Analysis of pre-service Teachers’ role-plays on Religious issues in Classroom Contexts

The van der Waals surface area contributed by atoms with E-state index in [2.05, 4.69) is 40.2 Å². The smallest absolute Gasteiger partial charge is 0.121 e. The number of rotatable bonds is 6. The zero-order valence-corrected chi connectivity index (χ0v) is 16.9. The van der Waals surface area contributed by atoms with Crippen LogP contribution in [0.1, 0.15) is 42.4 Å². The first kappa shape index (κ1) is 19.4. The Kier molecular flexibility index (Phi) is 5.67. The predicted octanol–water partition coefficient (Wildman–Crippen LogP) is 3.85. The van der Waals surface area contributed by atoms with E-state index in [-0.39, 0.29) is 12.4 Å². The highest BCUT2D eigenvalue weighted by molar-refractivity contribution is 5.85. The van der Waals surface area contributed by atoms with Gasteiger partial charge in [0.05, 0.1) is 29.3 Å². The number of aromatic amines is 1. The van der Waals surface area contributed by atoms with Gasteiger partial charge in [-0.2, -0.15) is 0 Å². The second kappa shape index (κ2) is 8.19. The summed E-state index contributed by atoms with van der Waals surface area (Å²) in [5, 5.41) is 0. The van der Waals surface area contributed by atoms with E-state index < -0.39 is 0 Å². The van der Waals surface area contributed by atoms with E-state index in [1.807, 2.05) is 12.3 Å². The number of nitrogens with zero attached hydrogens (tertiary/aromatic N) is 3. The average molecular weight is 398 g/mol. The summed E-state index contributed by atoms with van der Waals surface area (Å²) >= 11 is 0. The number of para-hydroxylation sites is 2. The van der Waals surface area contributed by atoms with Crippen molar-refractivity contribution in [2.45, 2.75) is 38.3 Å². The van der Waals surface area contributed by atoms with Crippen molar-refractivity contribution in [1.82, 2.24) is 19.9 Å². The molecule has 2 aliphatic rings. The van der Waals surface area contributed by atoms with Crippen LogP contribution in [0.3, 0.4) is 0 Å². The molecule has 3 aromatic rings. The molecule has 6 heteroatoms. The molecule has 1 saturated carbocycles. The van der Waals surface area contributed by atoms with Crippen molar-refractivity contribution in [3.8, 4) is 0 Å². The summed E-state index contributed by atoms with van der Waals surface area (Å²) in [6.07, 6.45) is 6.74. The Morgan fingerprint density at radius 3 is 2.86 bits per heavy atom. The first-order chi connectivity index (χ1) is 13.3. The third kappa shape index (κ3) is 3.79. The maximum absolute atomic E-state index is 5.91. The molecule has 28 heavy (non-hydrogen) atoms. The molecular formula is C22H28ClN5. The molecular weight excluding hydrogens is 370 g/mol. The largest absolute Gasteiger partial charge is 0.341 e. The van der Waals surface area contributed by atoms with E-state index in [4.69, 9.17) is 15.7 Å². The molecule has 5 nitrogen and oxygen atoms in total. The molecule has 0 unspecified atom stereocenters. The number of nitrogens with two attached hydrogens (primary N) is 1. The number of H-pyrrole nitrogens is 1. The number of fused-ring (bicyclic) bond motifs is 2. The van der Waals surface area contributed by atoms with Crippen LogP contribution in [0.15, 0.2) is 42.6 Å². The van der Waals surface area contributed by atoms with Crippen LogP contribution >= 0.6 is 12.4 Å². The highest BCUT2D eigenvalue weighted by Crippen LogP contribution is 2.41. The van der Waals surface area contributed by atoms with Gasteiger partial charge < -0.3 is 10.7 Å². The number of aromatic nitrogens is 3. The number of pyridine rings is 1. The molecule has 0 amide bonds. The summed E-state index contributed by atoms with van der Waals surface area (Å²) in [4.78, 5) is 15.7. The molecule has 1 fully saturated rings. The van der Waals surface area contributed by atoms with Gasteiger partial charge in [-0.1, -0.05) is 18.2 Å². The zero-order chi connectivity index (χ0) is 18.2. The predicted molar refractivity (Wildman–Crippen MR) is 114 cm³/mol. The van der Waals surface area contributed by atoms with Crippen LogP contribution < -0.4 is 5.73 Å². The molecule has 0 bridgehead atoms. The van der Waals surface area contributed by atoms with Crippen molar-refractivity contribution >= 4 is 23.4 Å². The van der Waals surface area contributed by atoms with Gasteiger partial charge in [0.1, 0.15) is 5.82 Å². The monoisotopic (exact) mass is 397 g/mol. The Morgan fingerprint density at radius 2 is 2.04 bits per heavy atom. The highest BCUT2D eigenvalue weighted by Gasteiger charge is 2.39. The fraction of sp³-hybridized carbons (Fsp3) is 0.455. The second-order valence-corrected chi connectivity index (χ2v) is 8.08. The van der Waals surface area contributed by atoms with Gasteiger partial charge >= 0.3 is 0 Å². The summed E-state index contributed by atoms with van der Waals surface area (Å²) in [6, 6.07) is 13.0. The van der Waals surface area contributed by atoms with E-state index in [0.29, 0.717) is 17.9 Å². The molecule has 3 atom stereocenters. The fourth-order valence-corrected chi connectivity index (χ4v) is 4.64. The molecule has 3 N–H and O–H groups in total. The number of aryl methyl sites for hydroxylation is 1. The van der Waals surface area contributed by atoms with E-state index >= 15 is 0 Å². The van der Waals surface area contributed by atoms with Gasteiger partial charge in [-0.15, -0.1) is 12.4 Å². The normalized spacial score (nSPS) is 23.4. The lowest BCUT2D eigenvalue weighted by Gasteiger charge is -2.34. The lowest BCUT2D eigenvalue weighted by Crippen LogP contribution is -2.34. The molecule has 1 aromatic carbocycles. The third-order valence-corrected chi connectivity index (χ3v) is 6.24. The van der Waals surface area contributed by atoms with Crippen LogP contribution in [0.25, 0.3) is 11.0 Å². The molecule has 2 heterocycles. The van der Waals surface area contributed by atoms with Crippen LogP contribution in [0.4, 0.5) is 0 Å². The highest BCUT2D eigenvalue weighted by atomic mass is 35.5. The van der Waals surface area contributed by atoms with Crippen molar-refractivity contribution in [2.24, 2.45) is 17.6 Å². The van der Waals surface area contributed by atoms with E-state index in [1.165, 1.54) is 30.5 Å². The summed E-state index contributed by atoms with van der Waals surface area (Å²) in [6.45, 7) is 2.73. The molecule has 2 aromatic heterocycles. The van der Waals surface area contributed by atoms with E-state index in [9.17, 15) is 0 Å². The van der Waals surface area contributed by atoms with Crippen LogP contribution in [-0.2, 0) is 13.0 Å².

The aim of this article is to analyse and discuss spoken language texts in the form of two role-plays on religious themes, performed by pre-service teachers. The work was undertaken as a case study in a South African university, in a particular third-year teacher-training module entitled Issues and Challenges in Education. A critical approach to discourse analysis was used to analyse the spoken language texts of the dilemmas identified by the trainee teachers. An analysis of the two role-plays indicates that religious difficulties might be rife in South African schools. This discourse is mainly constructed through the differences between Christianity and Islam where the ‘logic of difference’ is strongly played out by the teacher. In the ‘orders of discourse’ in the classroom, texts from outside the classroom are brought in to highlight the differences between Christianity and Islam. These are knowledge statements used for the purposes of moral evaluation, which helps structure Christianity as different from Islam. Thus, the social macro–structures; that is, South Africa as a predominantly Christian country, are being mediated in micro-social practices situations, like in a classroom.